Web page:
Faced with these concerns, an approach is presented that is able to address these issues in concert, and in so doing, expand the horizon of real-time image generation throughout the application areas of computer graphics, including but not limited to games, training, networked visualization, and other areas where computer graphics are used. This new technology, described in the following sections, is based on the concepts of the software platform and the application framework. These ideas replace the current image generation run-time application with a new framework defining the connectivity, features, and behavior necessary to implement a graphics system. All this takes place in the context of a software platform utilizing an integration mechanism that dynamically integrates the various real-time components in a run-time application. Ultimately displacing hardware as the central focus of development efforts, this software platform functionally is the graphics application, at least as viewed by the simulation host computer, database developers, and those responsible for visual system procurement and maintenance.

An innovative software architecture, the Graphical Application Platform (GAP) is presented. In one embodiment, the GAP includes an application real-time kernel (ARK) and components containing executable blocks of logic. The GAP builds on image generator, workstation, and scene graph success by extending the concepts of platform and framework into the real-time graphics domain—bridging the gap between image generation concerns and contemporary hardware and software realities by decoupling content, hardware and applications. This new approach also provides technology to address emerging concerns related to the selection and acquisition processes in the context of new low-cost, high-performance graphics hardware.

The foregoing and other features and advantages of the invention will be apparent from the following, more particular description of a preferred embodiment of the invention, as illustrated in the accompanying drawings.

BRIEF DESCRIPTION OF THE FIGURES

FIG. 1 illustrates the elements of conventional image generation.

FIG. 2 illustrates the elements of workstation image generation, given run-time software.

FIG. 3A illustrates the conventional layered approach to game development, customized to a PLAYSTATION 2 platform.

FIG. 3B illustrates the conventional layered approach to game development, customized to a personal computer platform.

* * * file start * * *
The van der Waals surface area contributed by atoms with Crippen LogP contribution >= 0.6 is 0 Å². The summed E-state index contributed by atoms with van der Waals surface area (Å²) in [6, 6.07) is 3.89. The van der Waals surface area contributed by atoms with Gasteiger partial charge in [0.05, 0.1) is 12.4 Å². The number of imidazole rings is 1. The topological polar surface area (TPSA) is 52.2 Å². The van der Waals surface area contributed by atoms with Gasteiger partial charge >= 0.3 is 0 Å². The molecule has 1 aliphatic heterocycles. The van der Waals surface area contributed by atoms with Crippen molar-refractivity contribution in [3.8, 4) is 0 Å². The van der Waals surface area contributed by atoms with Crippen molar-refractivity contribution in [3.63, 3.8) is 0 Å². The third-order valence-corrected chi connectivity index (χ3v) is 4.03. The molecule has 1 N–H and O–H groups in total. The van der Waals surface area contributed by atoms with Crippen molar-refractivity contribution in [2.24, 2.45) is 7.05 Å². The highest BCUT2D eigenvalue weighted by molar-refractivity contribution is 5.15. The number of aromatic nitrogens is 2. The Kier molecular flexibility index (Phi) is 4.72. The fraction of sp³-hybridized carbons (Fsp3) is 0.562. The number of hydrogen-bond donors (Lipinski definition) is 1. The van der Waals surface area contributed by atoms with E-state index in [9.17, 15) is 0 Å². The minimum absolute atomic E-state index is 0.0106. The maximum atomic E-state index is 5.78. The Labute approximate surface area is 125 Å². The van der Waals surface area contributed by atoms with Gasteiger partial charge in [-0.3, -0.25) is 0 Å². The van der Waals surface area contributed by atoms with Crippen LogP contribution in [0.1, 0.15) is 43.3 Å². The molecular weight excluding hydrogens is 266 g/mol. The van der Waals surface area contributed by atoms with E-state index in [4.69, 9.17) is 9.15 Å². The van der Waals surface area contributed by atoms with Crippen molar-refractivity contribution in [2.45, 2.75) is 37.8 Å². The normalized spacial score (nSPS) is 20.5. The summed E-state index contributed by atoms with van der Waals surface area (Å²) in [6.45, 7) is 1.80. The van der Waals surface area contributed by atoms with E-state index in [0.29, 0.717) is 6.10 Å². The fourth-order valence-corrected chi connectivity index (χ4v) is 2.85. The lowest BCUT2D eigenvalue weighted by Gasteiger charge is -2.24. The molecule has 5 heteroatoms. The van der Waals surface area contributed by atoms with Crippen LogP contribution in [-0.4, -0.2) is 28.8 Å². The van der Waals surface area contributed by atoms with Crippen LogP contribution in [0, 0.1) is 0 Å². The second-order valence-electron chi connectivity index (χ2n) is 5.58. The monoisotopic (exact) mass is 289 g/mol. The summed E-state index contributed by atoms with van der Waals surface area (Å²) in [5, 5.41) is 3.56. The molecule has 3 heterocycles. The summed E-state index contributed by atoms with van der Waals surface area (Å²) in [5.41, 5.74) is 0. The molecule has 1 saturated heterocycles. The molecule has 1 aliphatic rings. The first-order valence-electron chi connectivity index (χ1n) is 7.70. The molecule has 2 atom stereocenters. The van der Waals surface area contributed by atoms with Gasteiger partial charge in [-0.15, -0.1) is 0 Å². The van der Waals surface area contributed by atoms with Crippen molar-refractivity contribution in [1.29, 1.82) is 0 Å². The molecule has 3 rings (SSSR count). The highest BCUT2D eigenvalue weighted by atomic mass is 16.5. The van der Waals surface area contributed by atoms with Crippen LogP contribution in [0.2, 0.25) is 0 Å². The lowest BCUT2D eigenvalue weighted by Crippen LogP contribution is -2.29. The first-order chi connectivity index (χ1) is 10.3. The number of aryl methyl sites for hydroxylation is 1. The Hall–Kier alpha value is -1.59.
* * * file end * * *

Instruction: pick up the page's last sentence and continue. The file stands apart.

FIG. 4 illustrates the process for developing game content.

FIG. 5 illustrates the structure of the GAP, according to an embodiment of the invention.

FIG. 6 illustrates an example of a block internal structure, according to an embodiment of the invention.

FIG. 7 illustrates the structure of a component, according to an embodiment of the invention.

FIG. 8 illustrates an alternative component implementation, showing the associated resource requirements and the provided resources, according to an embodiment of the invention.

FIG. 9 illustrates a distribution of blocks among a framework's phases, according to an embodiment of the invention.

FIG. 10 illustrates examples of stages executed in a single threaded process, according to an embodiment of the invention.

FIG. 11 illustrates a single ARK thread manager and its execution order list, according to an embodiment of the invention.

FIG. 12 illustrates concurrent execution of multiple ARK threads comprising execution order lists, according to an embodiment of the invention.

FIG. 13 illustrates a view of the Earth view developed using the GAP architecture, according to an embodiment of the invention.

FIG. 14A illustrates the use by a software developer of existing features supported by the GAP across multiple hardware platforms, according to an embodiment of the invention.

FIG. 14B illustrates the use of an application-specific feature added by a software developer and supported by the GAP across multiple hardware platforms, according to an embodiment of the invention.

FIG. 15A illustrates the use by a hardware developer of existing features supported by the GAP to allow utilization of the hardware platform by multiple games, according to an embodiment of the invention.

FIG. 15B illustrates the use by a hardware developer of features, specific to the hardware, added by the hardware developer and supported by the GAP, to allow utilization of the features by multiple games, according to an embodiment of the invention.

FIG. 16 illustrates a set of shaders, where a specific shader will be chosen at run-time, according to an embodiment of the invention.